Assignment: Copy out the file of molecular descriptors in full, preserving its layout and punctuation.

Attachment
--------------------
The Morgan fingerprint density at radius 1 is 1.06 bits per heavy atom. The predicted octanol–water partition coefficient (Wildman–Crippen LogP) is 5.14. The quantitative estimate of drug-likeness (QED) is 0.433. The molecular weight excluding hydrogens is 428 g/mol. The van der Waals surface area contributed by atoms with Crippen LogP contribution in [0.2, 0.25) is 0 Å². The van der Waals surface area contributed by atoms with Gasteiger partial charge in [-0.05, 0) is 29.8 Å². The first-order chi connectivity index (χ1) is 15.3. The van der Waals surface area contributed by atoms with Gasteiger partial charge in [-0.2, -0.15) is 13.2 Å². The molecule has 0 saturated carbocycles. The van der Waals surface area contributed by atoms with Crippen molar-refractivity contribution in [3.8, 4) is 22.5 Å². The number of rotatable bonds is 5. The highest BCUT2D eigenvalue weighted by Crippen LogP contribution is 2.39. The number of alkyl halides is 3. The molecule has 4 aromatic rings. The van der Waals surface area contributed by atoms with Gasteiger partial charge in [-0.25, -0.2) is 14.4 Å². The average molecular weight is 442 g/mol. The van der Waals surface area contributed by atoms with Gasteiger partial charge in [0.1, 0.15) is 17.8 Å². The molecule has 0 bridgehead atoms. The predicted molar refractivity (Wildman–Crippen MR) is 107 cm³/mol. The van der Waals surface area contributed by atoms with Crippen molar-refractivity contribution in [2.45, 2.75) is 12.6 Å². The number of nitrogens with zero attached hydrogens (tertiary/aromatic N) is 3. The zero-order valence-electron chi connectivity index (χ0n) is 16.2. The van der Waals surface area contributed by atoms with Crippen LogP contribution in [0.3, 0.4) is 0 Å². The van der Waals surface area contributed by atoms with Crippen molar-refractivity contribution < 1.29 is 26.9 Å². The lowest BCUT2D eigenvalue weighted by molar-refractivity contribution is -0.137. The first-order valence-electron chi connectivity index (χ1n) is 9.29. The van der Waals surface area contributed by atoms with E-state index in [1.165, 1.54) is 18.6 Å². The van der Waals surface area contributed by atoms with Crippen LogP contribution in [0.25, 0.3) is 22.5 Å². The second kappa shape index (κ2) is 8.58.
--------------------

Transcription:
The Morgan fingerprint density at radius 1 is 1.06 bits per heavy atom. The predicted octanol–water partition coefficient (Wildman–Crippen LogP) is 5.14. The quantitative estimate of drug-likeness (QED) is 0.433. The molecular weight excluding hydrogens is 428 g/mol. The van der Waals surface area contributed by atoms with Crippen LogP contribution in [0.2, 0.25) is 0 Å². The van der Waals surface area contributed by atoms with Gasteiger partial charge in [-0.05, 0) is 29.8 Å². The first-order chi connectivity index (χ1) is 15.3. The van der Waals surface area contributed by atoms with Gasteiger partial charge in [-0.2, -0.15) is 13.2 Å². The molecule has 0 saturated carbocycles. The van der Waals surface area contributed by atoms with Crippen molar-refractivity contribution in [3.8, 4) is 22.5 Å². The number of rotatable bonds is 5. The highest BCUT2D eigenvalue weighted by Crippen LogP contribution is 2.39. The number of alkyl halides is 3. The molecule has 4 aromatic rings. The van der Waals surface area contributed by atoms with Gasteiger partial charge in [-0.25, -0.2) is 14.4 Å². The average molecular weight is 442 g/mol. The van der Waals surface area contributed by atoms with Gasteiger partial charge in [0.1, 0.15) is 17.8 Å². The molecule has 0 bridgehead atoms. The predicted molar refractivity (Wildman–Crippen MR) is 107 cm³/mol. The van der Waals surface area contributed by atoms with Crippen molar-refractivity contribution in [2.45, 2.75) is 12.6 Å². The number of nitrogens with zero attached hydrogens (tertiary/aromatic N) is 3. The zero-order valence-electron chi connectivity index (χ0n) is 16.2. The van der Waals surface area contributed by atoms with Crippen LogP contribution in [0.3, 0.4) is 0 Å². The van der Waals surface area contributed by atoms with Crippen molar-refractivity contribution < 1.29 is 26.9 Å². The lowest BCUT2D eigenvalue weighted by molar-refractivity contribution is -0.137. The first-order valence-electron chi connectivity index (χ1n) is 9.29. The van der Waals surface area contributed by atoms with E-state index in [1.165, 1.54) is 18.6 Å². The van der Waals surface area contributed by atoms with Crippen LogP contribution in [0.25, 0.3) is 22.5 Å². The second kappa shape index (κ2) is 8.58.